Picture taken in January 2004.
|Revised Romanization||Saeman(-)geum bangjoje|
The Saemangeum Seawall, located on the southwest coast of the Korean peninsula, is the world's longest man-made dyke, measuring 33 kilometres. It runs between two headlands, and separates the Yellow Sea and the former Saemangeum estuary.
In 1991, the South Korean government announced that a dyke would be constructed to link two headlands just south of the South Korean industrial port city of Gunsan, 270 kilometres southwest of Seoul, to create 400 square kilometres of farmland and a freshwater reservoir. Since then, the government has spent nearly 2 trillion won on construction of the dyke, with another 220 billion won budgeted on strengthening the dyke and a further 1.31 trillion won to transform the tidal flats into arable land and the reservoir.
The construction of the Saemangeum Seawall has caused controversy from the moment it was announced as environmental groups protested against the impact of the dyke on the local environment. Supreme Court challenges in 1999 and 2005 led to temporary production stoppages but ultimately failed to stop construction of the seawall. Major construction was completed in April 2006, with the seawall 500 metres longer than the Afsluitdijk in the IJsselmeer, the Netherlands, previously the longest seawall-dyke in the world.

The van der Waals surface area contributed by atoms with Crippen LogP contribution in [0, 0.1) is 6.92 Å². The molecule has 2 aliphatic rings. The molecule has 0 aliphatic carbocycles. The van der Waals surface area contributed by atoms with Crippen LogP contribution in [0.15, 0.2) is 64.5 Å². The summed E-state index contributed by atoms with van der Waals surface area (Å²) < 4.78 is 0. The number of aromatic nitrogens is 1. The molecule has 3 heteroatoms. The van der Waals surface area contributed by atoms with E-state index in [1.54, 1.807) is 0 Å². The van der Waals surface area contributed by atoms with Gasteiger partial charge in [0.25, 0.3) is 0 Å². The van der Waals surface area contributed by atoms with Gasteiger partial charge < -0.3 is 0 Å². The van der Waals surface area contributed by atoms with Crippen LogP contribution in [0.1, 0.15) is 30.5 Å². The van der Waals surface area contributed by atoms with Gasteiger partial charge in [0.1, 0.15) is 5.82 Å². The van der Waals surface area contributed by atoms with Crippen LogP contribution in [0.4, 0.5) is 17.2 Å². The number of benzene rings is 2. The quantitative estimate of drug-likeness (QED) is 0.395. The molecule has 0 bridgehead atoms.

With remaining minor construction and inspection finished, the Seawall was officially open to the public on 27 April 2010. Lee Myung Bak, the incumbent president of Korea, has commented that Saemangeum would be "...the kernel and the gateway of South Korea's west coast industrial belt.", and is "another effort by us for low-carbon and green growth, along with the four-rivers project". A ceremony was held in Saemangeum the same day, with cabinet officials, politicians, and delegates from countries around the world.
- Lee, Chidong (27 April), "Lee says Saemangeum tidal flat to change S. Korea's history", Yonhap News
- “Saemangum seawall completed”, The Korea Herald, 22 April 2006, Seoul.